What we want to do is to refocus attention on al Qaeda. We are going to root out their networks, their bases. We are gonna make sure that they cannot attack U.S. citizens, U.S. soil, U.S. interests, and our allies' interests around the world.

In order for us to do that, we have to ensure that neither Afghanistan nor Pakistan can serve as a safe haven for al Qaeda. And, unfortunately, over the last several years what we've seen is, essentially, al Qaeda moving several miles from Afghanistan to Pakistan but effectively still able to project their violence and, and hateful ideologies out into the world.

Schieffer: You talked many times during your - as you outlined this strategy, about al Qaeda in Pakistan.

President Obama: Right.

Schieffer: You talk about safe havens in Pakistan.

President Obama: Right.

Schieffer: Are you giving our commanders now in Afghanistan a green light to go after these people even if they're in what used to be safe havens in Pakistan?

President Obama: Well, I haven't changed my approach. If we have a high-value target within our sights, after consulting with Pakistan, we're going after them. But our main thrust has to be to help Pakistan defeat these extremists.

Now, one of the concerns that we've had building up over the last several years is a notion I think among the average Pakistani that this is somehow America's war and that they are not invested. And that attitude I think has led to a steady creep of extremism in Pakistan that is the greatest threat to the stability of the Pakistan government - and ultimately the greatest threat to the Pakistani people.

What we want do is say to the Pakistani people, you are our friends, you are our allies. We are going to give you the tools to defeat al Qaeda and to root out these safe havens. But we also expect some accountability. And we expect that you understand the severity and the nature of the threat.

In addition, what we want do is to help Pakistan grow its economy, to be able to provide basic services to its people, and that I think will help strengthen those efforts. If the Pakistan government doesn't have credibility, if they are weakened, then it's gonna be much more difficult for them to deal with the extremism within their borders.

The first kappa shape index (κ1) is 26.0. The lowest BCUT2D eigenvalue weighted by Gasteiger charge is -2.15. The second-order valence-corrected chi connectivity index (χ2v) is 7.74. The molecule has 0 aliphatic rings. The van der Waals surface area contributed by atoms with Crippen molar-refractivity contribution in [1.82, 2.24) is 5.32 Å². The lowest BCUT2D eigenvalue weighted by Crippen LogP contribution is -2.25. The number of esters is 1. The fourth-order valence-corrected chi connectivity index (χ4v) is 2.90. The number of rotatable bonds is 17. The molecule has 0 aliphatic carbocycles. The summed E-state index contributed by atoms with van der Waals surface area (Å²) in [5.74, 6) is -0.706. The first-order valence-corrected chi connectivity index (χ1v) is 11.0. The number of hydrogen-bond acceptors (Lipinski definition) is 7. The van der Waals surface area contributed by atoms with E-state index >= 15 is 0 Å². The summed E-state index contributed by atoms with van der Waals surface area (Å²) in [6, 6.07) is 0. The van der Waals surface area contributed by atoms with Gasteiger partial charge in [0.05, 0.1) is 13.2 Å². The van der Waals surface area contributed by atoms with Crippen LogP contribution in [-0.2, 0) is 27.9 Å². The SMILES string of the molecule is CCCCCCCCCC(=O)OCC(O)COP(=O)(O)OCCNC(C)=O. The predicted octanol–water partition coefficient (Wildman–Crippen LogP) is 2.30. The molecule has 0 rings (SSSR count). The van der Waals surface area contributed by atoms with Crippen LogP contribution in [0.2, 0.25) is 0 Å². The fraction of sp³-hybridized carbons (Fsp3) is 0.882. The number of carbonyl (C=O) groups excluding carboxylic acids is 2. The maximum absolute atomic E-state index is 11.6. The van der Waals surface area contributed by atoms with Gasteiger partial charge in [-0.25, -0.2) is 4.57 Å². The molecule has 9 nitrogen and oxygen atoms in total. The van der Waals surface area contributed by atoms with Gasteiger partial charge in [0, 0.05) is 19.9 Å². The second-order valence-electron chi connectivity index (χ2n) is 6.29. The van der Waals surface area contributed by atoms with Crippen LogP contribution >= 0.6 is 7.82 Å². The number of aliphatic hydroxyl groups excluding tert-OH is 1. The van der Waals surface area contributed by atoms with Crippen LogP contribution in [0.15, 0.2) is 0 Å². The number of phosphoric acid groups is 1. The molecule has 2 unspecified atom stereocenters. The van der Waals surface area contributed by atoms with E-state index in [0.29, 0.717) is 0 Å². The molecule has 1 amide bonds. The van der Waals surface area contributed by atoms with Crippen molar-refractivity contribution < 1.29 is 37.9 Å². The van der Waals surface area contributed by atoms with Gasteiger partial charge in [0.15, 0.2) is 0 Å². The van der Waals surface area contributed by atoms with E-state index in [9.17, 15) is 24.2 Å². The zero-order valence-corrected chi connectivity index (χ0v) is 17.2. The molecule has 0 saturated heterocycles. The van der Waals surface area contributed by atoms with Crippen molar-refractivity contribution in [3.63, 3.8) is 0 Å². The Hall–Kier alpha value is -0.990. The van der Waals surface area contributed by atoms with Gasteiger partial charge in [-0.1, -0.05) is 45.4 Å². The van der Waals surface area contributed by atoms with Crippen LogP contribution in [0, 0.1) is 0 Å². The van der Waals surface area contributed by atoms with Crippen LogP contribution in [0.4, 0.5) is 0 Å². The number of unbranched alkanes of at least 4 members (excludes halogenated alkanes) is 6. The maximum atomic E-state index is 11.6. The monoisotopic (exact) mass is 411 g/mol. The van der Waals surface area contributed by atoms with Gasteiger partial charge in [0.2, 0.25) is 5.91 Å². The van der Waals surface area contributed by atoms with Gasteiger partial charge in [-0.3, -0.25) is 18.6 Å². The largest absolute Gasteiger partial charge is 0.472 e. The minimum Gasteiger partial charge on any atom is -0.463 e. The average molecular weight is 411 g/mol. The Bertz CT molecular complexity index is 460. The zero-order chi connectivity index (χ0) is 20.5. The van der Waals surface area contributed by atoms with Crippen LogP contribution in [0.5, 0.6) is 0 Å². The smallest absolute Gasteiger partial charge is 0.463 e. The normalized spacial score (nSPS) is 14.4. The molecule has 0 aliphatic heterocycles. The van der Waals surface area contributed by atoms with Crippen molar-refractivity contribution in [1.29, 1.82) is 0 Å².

Schieffer: But you're talking about going after them. Are you talking about with American boots on the ground -

President Obama: No.

Schieffer: - pursuing these people into these so-called safe havens?

President Obama: No. Our plan does not change the recognition of Pakistan as a sovereign government. We need to work with them and through them to deal with al Qaeda. But we have to hold them much more accountable. And we have to recognize that part of our task in working with Pakistan is not just military. It's also our capacity to build their capacity through civilian interventions, through development, through aid assistance. And that's part of what you're seeing - both in Afghanistan and Pakistan I think is fully resourcing a comprehensive strategy that doesn't just rely on bullets or bombs but also relies on agricultural specialists on doctors, on engineers, to help create an environment in which people recognize that they have much more at stake in partnering with us and the international community than giving into some of these -

Schieffer: Help me out here -

President Obama: - extremist ideologies.
Read the whole transcript